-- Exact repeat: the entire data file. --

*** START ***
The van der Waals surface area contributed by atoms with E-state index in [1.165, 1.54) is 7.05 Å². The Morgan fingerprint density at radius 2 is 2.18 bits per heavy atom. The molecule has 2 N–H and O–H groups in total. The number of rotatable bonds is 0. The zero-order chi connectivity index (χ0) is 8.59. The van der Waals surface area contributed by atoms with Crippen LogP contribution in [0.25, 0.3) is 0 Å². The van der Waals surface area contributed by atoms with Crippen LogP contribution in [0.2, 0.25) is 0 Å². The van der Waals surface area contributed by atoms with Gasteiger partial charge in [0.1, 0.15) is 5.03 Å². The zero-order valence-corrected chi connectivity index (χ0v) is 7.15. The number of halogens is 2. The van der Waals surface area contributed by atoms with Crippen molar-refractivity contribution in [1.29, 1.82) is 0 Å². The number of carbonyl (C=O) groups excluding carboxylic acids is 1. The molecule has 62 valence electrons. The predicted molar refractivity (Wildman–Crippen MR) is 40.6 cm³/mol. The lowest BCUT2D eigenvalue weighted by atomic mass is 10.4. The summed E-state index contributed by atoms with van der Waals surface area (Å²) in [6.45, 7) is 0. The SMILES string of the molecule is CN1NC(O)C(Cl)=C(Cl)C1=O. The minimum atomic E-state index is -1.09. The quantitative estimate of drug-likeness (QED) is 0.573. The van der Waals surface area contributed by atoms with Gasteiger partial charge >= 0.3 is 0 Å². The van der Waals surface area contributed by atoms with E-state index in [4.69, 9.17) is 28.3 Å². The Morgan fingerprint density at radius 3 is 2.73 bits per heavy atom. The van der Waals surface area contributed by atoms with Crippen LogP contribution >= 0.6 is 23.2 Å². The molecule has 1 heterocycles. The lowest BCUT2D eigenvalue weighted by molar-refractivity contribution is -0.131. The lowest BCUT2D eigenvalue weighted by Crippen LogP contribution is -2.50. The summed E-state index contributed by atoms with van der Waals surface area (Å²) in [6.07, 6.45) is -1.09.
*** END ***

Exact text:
The van der Waals surface area contributed by atoms with E-state index in [1.165, 1.54) is 7.05 Å². The Morgan fingerprint density at radius 2 is 2.18 bits per heavy atom. The molecule has 2 N–H and O–H groups in total. The number of rotatable bonds is 0. The zero-order chi connectivity index (χ0) is 8.59. The van der Waals surface area contributed by atoms with Crippen LogP contribution in [0.25, 0.3) is 0 Å². The van der Waals surface area contributed by atoms with Crippen LogP contribution in [0.2, 0.25) is 0 Å². The van der Waals surface area contributed by atoms with Gasteiger partial charge in [0.1, 0.15) is 5.03 Å². The zero-order valence-corrected chi connectivity index (χ0v) is 7.15. The number of halogens is 2. The van der Waals surface area contributed by atoms with Crippen molar-refractivity contribution in [1.29, 1.82) is 0 Å². The number of carbonyl (C=O) groups excluding carboxylic acids is 1. The molecule has 62 valence electrons. The predicted molar refractivity (Wildman–Crippen MR) is 40.6 cm³/mol. The lowest BCUT2D eigenvalue weighted by atomic mass is 10.4. The summed E-state index contributed by atoms with van der Waals surface area (Å²) in [6.45, 7) is 0. The SMILES string of the molecule is CN1NC(O)C(Cl)=C(Cl)C1=O. The minimum atomic E-state index is -1.09. The quantitative estimate of drug-likeness (QED) is 0.573. The van der Waals surface area contributed by atoms with Gasteiger partial charge >= 0.3 is 0 Å². The van der Waals surface area contributed by atoms with E-state index in [4.69, 9.17) is 28.3 Å². The Morgan fingerprint density at radius 3 is 2.73 bits per heavy atom. The van der Waals surface area contributed by atoms with Crippen LogP contribution >= 0.6 is 23.2 Å². The molecule has 1 heterocycles. The lowest BCUT2D eigenvalue weighted by molar-refractivity contribution is -0.131. The lowest BCUT2D eigenvalue weighted by Crippen LogP contribution is -2.50. The summed E-state index contributed by atoms with van der Waals surface area (Å²) in [6.07, 6.45) is -1.09.